The Collected Works of Hayao Miyazaki Are Epic

Miyazaki Set

Hayao Miyazaki, one of the founders of Studio Ghibli, one of the most famous directors in his field and a renowned artist has a box set of 11 of his feature films. At age 73, Hayao Miyazaki retired after stating that 50 years is a long time in his industry. So his films like Lupin III: The Castle of Cagliostro released in 1979 to The Wind Rises, his latest to date in 2013 can be found in his collection, which can be purchased here.

As expected of Hayao Miyazaki, one of the most admired animators ever, all his films were great with strong female characters that develop throughout the film which contrasts in comparison to other animated females who too often portrayed as weak, and one-dimensional with no character development.

And the absence of the typical “bad vs good” plot in his animations is replaced with ones that show characters surviving among the “bad” as realistically, the “bad” is not something that can be so easily gotten rid of.

The animations themselves were well done with it’s characters moving with human-like movements, and drawn either by hand with the use of water colours with little computer graphics used.

The environment in his films are always so detailed and they’re so beautiful, especially the sky. The sky in Hayao Miyazaki’s films are absolutely amazing.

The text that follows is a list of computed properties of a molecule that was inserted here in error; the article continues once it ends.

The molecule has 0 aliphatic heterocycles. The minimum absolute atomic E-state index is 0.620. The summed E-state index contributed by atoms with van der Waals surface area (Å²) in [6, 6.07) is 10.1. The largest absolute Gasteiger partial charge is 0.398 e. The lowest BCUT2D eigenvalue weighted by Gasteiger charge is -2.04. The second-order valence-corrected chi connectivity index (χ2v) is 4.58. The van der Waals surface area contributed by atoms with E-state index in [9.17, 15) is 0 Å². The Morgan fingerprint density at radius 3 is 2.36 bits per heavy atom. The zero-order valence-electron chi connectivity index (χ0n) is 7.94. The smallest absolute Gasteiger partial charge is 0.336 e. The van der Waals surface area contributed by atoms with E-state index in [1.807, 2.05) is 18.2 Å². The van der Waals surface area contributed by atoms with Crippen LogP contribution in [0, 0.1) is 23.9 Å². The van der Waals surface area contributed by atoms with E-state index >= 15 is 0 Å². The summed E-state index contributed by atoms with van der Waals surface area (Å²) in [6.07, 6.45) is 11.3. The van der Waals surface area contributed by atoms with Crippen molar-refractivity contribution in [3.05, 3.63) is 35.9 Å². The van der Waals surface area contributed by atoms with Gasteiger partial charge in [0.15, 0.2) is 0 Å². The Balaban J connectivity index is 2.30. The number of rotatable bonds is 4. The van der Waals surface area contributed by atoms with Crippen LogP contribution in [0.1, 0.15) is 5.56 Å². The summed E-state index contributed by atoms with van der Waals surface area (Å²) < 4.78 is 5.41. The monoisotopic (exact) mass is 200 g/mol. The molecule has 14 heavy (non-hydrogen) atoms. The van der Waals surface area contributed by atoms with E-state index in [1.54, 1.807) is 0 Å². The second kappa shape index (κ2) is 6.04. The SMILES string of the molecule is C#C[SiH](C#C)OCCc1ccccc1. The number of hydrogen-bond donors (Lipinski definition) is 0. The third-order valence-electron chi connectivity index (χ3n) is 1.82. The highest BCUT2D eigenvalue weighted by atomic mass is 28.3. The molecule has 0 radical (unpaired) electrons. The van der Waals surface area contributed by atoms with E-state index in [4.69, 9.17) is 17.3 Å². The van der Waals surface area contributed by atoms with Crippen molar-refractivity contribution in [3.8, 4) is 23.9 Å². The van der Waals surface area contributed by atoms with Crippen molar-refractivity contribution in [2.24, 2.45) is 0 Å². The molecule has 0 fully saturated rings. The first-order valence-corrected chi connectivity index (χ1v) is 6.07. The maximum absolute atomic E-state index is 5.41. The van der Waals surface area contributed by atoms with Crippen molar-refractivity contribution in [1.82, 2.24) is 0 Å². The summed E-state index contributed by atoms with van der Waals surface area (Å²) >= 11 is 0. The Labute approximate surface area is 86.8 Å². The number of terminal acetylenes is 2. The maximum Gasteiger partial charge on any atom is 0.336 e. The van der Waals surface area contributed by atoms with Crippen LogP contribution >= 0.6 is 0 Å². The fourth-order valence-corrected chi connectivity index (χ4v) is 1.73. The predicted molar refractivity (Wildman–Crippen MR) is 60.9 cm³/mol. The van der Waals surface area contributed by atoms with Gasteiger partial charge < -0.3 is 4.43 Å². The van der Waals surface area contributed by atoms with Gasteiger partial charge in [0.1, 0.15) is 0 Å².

And of course I’m being completely biased when I say that Spirited Away was my favourite film as it was the first animated film I ever remember watching. It made me want to be just like Chihiro, a strong and kind girl. I was in love with the colours and I never really understood a lot of the characters until now. The themes are so well thought out and carefully shown throughout the film. Hayao Miyazaki’s films always leave a strong impression and he more you think about the meanings of his films, the deeper they seem.

The Collected Works of Hayao Miyazaki is a box set that I’m super happy that we have and I’ve grown so attached to the characters with well thought out storylines. I highly recommend it and they’re never boring.

 

Attack On Titan Live-Action Coming To NZ Cinemas

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Holy Wall Sina, Madman Entertainment have announced that the ATTACK ON TITAN live-action movie will screen in New Zealand theatres this year.

Director, Shinji Higuchi, confirmed that there will be two films and that with the supervision of Hajime Isayama, the story will be based on the world and characters of the manga, while incorporating new characters and new formidable enemies.

Check out the subbed trailer below:

What do you think?

Read the film’s synopsis:

100 years ago, titans suddenly appeared on Earth. Soon, human civilization veered on collapse due to the titans. Humans then built a giant wall to defend themselves. Within the giant walls, humans lived in peace, but, 100 years later, the giant wall is broken.